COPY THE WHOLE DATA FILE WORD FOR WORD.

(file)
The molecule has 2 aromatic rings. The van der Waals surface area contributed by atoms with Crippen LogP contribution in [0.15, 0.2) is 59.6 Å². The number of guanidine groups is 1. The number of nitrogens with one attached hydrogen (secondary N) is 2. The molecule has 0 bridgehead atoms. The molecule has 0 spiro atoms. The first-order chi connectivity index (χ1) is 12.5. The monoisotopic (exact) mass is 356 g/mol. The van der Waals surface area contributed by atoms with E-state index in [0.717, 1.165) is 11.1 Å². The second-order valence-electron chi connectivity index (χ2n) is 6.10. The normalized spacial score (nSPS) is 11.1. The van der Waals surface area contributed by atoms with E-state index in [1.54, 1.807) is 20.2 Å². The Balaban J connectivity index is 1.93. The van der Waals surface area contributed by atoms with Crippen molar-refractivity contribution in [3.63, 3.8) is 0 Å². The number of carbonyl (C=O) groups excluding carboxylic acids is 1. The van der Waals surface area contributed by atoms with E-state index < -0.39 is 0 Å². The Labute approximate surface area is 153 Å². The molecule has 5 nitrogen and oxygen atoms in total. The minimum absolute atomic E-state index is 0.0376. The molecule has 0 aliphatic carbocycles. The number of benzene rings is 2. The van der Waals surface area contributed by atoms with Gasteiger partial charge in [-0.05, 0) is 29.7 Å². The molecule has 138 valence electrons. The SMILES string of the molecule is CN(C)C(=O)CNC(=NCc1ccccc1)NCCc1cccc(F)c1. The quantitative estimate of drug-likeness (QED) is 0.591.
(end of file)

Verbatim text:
The molecule has 2 aromatic rings. The van der Waals surface area contributed by atoms with Crippen LogP contribution in [0.15, 0.2) is 59.6 Å². The number of guanidine groups is 1. The number of nitrogens with one attached hydrogen (secondary N) is 2. The molecule has 0 bridgehead atoms. The molecule has 0 spiro atoms. The first-order chi connectivity index (χ1) is 12.5. The monoisotopic (exact) mass is 356 g/mol. The van der Waals surface area contributed by atoms with E-state index in [0.717, 1.165) is 11.1 Å². The second-order valence-electron chi connectivity index (χ2n) is 6.10. The normalized spacial score (nSPS) is 11.1. The van der Waals surface area contributed by atoms with E-state index in [1.54, 1.807) is 20.2 Å². The Balaban J connectivity index is 1.93. The van der Waals surface area contributed by atoms with Crippen molar-refractivity contribution in [3.63, 3.8) is 0 Å². The number of carbonyl (C=O) groups excluding carboxylic acids is 1. The van der Waals surface area contributed by atoms with E-state index < -0.39 is 0 Å². The Labute approximate surface area is 153 Å². The molecule has 5 nitrogen and oxygen atoms in total. The minimum absolute atomic E-state index is 0.0376. The molecule has 0 aliphatic carbocycles. The number of benzene rings is 2. The van der Waals surface area contributed by atoms with Gasteiger partial charge in [-0.05, 0) is 29.7 Å². The molecule has 138 valence electrons. The SMILES string of the molecule is CN(C)C(=O)CNC(=NCc1ccccc1)NCCc1cccc(F)c1. The quantitative estimate of drug-likeness (QED) is 0.591.